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Naturally occurring parvoviral infection in Hungarian broiler flocks
- Palade, Elena Alina, Kisary, János, Benyeda, Zsófia, Mándoki, Míra, Balka, Gyula, Jakab, Csaba, Végh, Borbála, Demeter, Zoltán, Rusvai, Miklós
- Avian pathology 2011 v.40 no.2 pp. 191-197
- Astroviridae, Chicken parvovirus, Coronaviridae, Reoviridae, atrophy, broiler chickens, bursa of Fabricius, duodenum, enteritis, epidemiology, flocks, genes, histopathology, immunohistochemistry, intestinal mucosa, jejunum, liver, mortality, nucleotide sequences, pancreas, pathogens, phylogeny, poults, turkeys, viruses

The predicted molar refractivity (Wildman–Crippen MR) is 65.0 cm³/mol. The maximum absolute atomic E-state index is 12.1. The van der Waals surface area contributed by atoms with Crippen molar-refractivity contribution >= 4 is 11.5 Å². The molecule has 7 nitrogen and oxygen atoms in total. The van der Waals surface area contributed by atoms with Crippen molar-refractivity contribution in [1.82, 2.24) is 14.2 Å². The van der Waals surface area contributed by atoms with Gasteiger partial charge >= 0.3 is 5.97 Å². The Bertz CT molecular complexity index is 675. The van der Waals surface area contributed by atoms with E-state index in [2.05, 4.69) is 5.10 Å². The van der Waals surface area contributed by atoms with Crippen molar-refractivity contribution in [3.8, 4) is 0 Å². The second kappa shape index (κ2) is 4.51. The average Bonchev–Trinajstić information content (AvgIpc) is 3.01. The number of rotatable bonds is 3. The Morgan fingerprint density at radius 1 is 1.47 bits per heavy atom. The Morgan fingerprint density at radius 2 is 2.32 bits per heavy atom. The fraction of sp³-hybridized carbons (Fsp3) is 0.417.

- The major enteric disease (ED) complex in broiler chickens is runting–stunting syndrome and in turkey broilers is poult enteritis mortality syndrome. Viruses from numerous families have been identified in the intestinal tracts of poultry with ED, such as Astroviridae, Coronaviridae, Reoviridae, Rotaviridae, and Parvoviridae. The objective of the present study was to directly demonstrate the presence of the scarcely known chicken parvovirus (ChPV) and turkey parvovirus (TuPV) in Hungarian flocks experiencing clinical signs of ED. ChPV and TuPV infection were demonstrated in 15 chicken flocks and two turkey flocks, in intestinal samples collected between 2008 and 2010. The histopathological investigation revealed enteritis in the duodenum and jejunum, and atrophy of the lymphoid organs. Indirect immunohistochemistry (IHC) suggested the intestinal epithelium of chickens and turkeys as a potential replication site of the virus, similarly to other parvoviruses, while in case of the turkey samples IHC positivity was also observed in the bursa of Fabricius, liver and pancreas. However, no direct connection could be established between the presence of the pathogen in the above-mentioned tissues and the histopathological changes observed in the investigated flocks. The phylogenetic analysis performed on the partial nucleic acid sequence of the NS1 gene revealed an evident clustering tendency of the ChPV and TuPV strains, but also highlighted the potential reciprocal role of these two species in the epidemiology of these viruses. The role of the ChPV and TuPV in the ED is far from understood, but the results of the present study emphasize the fact that in certain, still not fully elucidated conditions, ChPV and TuPV may participate in the emergence of ED in chicken flocks, as suggested by previous experimental infections.